13.

Richard Freeman, "The Market for Scientists and Engineers," NBER Reporter, no. 3 (Summer 2007); Rudy M. Baum, "Unemployment Data Worst In 40 Years," Chemical and Engineering News, March 21, 2012; U.S. Congress, Senate Committee on the Judiciary, Subcommittee on Immigration, Refugees and Border Security, The Economic Imperative for Enacting Immigration Reform, answers to questions for the record, witness Professor Ron Hira, 112th Cong., 1st sess., July 26, 2011 U.S. Congress, House Committee on the Judiciary, Subcommittee on Immigration Policy and Enforcement, H-1B Visas: Designing a Program To Meet the Needs of the U.S. Economy and U.S. Workers, testimony of Professor Ron Hira, 112th Cong., 1st sess., March 31, 2011; and, U.S. Congress, House Committee on the Judiciary, Subcommittee on Immigration Policy and Enforcement, STEM the Tide: Should America Try to Prevent an Exodus of Foreign Graduates of U.S. Universities with Advanced Science Degrees, testimony of Dr. B. Lindsey Lowell, 112th Cong., 1st sess., October 5, 2011.

14.

U.S. General Accounting Office, H-1B Foreign Workers: Better Controls Needed to Help Employers and Protect Workers, GAO/HEHS-00-157, September 2000; U.S. General Accounting Office, H-1B Foreign Workers: Better Tracking Needed to Help Determine H-1B Program's Effects on U.S. Workforce, GAO-03-883, September 2003; and, U.S. Government Accountability Office, H-1B Visa Program: Reforms are Needed to Minimize the Risks and Costs of Current Program, GAO-11-26, January 14, 2011.

15.

U.S. Government Accountability Office, H-1B Visa Program: Multifaceted Challenges Warrant Re-examination of Key Provisions, GAO-11-505T, March 31, 2011, p.2, http://www.gao.gov/assets/90/82421.pdf.

16.

Office of Fraud Detection and National Security, H-1B Benefit Fraud and Compliance Assessment, U.S. Citizenship and Immigration Services, September 2008; and, U.S. Congress, House Committee on the Judiciary, Subcommittee on Immigration Policy and Enforcement, H-1B Visas: Designing a Program to Meet the Needs of the U.S. Economy and U.S. Workers, testimony of Donald Neufeld, USCIS Associate Director,112th Cong., 1st sess., March 31, 2011.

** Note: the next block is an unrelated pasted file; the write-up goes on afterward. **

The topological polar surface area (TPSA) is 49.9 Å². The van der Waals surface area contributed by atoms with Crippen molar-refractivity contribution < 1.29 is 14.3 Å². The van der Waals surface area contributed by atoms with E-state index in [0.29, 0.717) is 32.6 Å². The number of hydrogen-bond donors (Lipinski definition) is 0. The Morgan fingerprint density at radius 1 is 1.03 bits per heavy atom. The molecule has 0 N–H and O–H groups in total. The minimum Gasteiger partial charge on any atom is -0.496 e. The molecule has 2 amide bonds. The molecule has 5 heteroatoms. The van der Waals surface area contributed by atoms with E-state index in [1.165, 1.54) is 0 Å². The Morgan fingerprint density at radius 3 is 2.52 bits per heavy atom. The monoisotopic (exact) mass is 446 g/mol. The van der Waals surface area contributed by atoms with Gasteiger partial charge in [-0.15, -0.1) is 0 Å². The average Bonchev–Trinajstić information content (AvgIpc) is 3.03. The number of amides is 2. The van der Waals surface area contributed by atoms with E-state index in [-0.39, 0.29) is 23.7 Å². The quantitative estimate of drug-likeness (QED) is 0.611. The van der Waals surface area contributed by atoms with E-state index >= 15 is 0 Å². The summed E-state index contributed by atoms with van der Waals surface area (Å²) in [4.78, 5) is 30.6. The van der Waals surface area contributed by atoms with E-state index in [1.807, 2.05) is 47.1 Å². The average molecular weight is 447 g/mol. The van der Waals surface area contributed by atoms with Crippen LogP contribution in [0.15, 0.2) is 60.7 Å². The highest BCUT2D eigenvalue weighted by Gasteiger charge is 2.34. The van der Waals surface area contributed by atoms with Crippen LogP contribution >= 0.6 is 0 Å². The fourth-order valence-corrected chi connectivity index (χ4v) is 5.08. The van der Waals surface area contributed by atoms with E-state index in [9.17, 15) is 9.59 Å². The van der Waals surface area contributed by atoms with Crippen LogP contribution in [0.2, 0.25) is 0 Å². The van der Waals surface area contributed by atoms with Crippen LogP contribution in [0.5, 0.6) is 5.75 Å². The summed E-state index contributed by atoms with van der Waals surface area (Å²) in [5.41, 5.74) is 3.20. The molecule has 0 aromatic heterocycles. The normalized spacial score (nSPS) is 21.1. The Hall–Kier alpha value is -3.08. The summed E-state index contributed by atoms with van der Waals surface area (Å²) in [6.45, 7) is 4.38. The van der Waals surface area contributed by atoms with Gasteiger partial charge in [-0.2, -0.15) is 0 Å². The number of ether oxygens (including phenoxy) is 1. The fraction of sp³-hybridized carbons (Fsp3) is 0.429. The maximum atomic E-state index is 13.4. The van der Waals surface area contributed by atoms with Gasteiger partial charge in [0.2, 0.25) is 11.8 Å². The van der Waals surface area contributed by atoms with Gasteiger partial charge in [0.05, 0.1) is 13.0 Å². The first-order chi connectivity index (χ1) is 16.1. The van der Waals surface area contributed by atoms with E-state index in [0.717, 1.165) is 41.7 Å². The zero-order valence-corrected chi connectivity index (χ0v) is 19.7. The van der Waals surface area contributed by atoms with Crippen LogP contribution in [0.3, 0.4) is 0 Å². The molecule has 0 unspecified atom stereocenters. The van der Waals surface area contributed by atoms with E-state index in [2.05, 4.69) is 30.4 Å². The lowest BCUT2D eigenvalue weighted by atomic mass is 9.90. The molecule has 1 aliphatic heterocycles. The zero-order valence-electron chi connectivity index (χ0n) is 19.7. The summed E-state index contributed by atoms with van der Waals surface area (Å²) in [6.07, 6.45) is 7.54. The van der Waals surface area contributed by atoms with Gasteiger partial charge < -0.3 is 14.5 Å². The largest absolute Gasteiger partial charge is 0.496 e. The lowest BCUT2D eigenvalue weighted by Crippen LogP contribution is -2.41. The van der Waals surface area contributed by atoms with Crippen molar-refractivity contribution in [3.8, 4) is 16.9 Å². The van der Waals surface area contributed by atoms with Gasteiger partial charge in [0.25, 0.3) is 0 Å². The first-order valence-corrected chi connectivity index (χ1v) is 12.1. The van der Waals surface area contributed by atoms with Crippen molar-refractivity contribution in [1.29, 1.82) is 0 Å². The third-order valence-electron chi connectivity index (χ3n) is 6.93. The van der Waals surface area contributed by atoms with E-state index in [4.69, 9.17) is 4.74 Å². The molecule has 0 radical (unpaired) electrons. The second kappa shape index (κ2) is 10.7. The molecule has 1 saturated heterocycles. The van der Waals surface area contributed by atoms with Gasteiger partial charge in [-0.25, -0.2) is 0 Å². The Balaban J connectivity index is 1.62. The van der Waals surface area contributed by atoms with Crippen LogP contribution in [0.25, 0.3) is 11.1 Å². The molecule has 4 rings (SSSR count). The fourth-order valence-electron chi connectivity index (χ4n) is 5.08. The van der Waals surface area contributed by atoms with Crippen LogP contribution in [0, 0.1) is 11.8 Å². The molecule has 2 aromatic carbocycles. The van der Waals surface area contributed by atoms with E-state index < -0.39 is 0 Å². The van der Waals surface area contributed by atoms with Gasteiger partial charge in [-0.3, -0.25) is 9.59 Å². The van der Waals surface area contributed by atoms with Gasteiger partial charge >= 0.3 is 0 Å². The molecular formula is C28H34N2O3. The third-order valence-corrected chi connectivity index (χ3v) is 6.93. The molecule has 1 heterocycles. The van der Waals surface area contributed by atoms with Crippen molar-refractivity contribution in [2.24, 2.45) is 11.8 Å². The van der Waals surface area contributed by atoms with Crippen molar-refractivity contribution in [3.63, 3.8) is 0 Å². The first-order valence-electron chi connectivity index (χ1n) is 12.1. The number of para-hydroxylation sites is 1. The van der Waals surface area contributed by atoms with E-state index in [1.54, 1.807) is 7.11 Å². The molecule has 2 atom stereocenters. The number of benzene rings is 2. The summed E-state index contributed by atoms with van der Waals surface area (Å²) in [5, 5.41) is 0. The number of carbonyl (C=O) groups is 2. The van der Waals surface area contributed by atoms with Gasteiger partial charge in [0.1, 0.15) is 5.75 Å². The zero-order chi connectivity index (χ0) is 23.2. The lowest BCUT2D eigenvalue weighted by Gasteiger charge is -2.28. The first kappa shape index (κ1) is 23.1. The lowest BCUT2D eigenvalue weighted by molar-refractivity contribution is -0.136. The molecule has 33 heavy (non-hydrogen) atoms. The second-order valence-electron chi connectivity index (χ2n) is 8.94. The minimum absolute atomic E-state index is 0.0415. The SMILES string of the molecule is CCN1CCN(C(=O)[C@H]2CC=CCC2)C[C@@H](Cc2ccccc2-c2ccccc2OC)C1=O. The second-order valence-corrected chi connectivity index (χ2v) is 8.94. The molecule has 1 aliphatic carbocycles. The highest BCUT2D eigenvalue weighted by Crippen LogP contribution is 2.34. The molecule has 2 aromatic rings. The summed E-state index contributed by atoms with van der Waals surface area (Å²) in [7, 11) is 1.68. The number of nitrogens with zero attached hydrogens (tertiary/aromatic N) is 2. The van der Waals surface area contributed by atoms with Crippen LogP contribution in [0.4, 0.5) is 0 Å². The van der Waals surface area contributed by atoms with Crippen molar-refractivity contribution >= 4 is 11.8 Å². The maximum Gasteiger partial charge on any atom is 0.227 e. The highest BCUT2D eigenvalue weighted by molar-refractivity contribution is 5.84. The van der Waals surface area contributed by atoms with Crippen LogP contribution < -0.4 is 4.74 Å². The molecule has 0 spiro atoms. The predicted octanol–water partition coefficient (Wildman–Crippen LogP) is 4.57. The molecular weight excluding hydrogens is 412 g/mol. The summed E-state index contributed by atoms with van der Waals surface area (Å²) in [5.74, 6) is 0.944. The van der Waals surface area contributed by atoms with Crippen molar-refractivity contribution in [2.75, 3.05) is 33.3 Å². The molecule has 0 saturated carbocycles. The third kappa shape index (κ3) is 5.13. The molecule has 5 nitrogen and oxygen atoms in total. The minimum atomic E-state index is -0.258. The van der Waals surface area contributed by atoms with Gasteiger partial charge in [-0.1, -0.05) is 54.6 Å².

17.

Lisa Mascaro and Jim Puzzanghera, "Senators seek federal investigation of alleged H-1B visa abuse at Edison," The Los Angeles Times, April 9, 2015; Julia Preston, "Senator Seeks Inquiry Into Visa Program Used at Disney," The New York Times, June 4, 2015; and, Office of U.S. Senator Chuck Grassley, "Grassley, Durbin Push for H-1B and L-1 Visa Reforms," press release, November 15, 2015, http://www.grassley.senate.gov/news/news-releases/grassley-durbin-push-h-1b-and-l-1-visa-reforms?et_rid=79443772&et_cid=106146.

18.

Shan Li and Matt Morrison, "Edison's plans to cut jobs, hire foreign workers is assailed," Los Angeles Times, February 10, 2015; Editorial Board, "End H-1B visa program's abuse," The Los Angeles Times, February 16, 2015.

19.

Julia Preston, "Toys 'R' Us Brings Temporary Foreign Workers to U.S. to Move Jobs Overseas," The New York Times, September 29, 2015; Julia Preston, "In Turnabout, Disney Cancels Tech Worker Layoffs," The New York Times, June 16, 2015; Julia Preston, "Senator Seeks Inquiry Into Visa Program Used at Disney," The New York Times, June 4, 2015; and Julia Preston, "Pink Slips at Disney. But First, Training Foreign Replacements," The New York Times, June 3, 2015.

20.

Spouses and children of L-1 visa holders may be issued the L-2 visa.

21.

Office of the Inspector General, Review of Vulnerabilities and Potential Abuses of the L-1 Visa Program, U.S. Department of Homeland Security , OIG-06-22, January 2006, p. 9, http://www.oig.dhs.gov/assets/Mgmt/OIG_06-22_Jan06.pdf.

22.